These bridges, too far
are buried together
where the peat is frozen as glass
over by Bartlet’s Outlet
the falls we played beneath
a chandelier of tears
side by side
the child and the adult
grow under the mound
patted gently with spades
of rifles loaded from Sundays
an armistice culls the night
its preparatory days
wound through this shared village
life in a slow yeast
our days broken and unsealed
drafty windows blown out
of the class room photos doors ajar.
Jazz Festival Inverloch, Labour Day Weekend
a large bass floating,
scored over the inlet breeze
pianists compete for what’s left of cool.
Notes are transfused eternal,
the flamenco trio has a new language
George Michael to a different beat.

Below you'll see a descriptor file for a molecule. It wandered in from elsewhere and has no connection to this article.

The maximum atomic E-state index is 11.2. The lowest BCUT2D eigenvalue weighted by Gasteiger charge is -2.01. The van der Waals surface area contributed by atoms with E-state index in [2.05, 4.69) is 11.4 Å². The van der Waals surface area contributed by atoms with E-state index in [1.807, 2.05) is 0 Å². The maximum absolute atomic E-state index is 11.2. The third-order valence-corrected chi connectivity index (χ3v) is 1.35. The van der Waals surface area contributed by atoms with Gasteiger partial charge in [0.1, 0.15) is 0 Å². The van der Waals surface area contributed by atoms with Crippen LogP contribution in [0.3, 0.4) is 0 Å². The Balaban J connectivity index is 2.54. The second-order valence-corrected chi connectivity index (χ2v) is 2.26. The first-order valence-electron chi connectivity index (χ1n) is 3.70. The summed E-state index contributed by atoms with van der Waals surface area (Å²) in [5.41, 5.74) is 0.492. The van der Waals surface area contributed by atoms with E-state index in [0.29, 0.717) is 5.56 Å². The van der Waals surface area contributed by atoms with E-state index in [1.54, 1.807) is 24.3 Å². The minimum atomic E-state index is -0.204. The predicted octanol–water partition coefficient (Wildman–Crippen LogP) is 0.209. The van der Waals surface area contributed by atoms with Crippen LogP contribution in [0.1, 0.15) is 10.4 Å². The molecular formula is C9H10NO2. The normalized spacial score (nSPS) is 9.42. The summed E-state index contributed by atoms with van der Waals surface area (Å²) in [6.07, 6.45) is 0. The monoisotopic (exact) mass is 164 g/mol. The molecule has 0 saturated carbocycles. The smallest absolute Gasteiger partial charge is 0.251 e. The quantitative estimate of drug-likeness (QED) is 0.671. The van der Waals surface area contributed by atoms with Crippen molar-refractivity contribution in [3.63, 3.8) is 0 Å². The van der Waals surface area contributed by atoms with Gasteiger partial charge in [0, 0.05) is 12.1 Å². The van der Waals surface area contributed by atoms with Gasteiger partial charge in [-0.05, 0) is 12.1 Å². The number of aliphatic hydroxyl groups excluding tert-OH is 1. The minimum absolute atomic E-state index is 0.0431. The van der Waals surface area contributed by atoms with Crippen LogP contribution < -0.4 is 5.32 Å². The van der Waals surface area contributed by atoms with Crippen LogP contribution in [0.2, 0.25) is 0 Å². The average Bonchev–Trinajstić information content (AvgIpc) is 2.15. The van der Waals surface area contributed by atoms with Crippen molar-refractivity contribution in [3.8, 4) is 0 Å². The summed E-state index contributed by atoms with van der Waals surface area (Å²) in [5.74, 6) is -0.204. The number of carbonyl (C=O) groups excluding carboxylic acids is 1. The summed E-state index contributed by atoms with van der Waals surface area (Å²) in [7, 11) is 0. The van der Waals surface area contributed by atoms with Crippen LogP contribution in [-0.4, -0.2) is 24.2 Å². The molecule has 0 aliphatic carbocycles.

The sky draws sail boards in bluesy clefs
the old blokes banter in sets,
so familiar they change key with a look
marry Rodrigo in Autumn Leaves,
tapping feet counting in vintages.
Torch singers coy the crowd,
drummers get their solos
saxophones blow a curing mist.
Buskers play kiss chasey for a place,
strangers smile a harmony.
A day is gifted on to another
all silky wrapping smooth as sway.
James Walton was a librarian, a farm labourer, a cattle breeder, and mostly a public-sector union official. He is published in many anthologies, journals, and newspapers.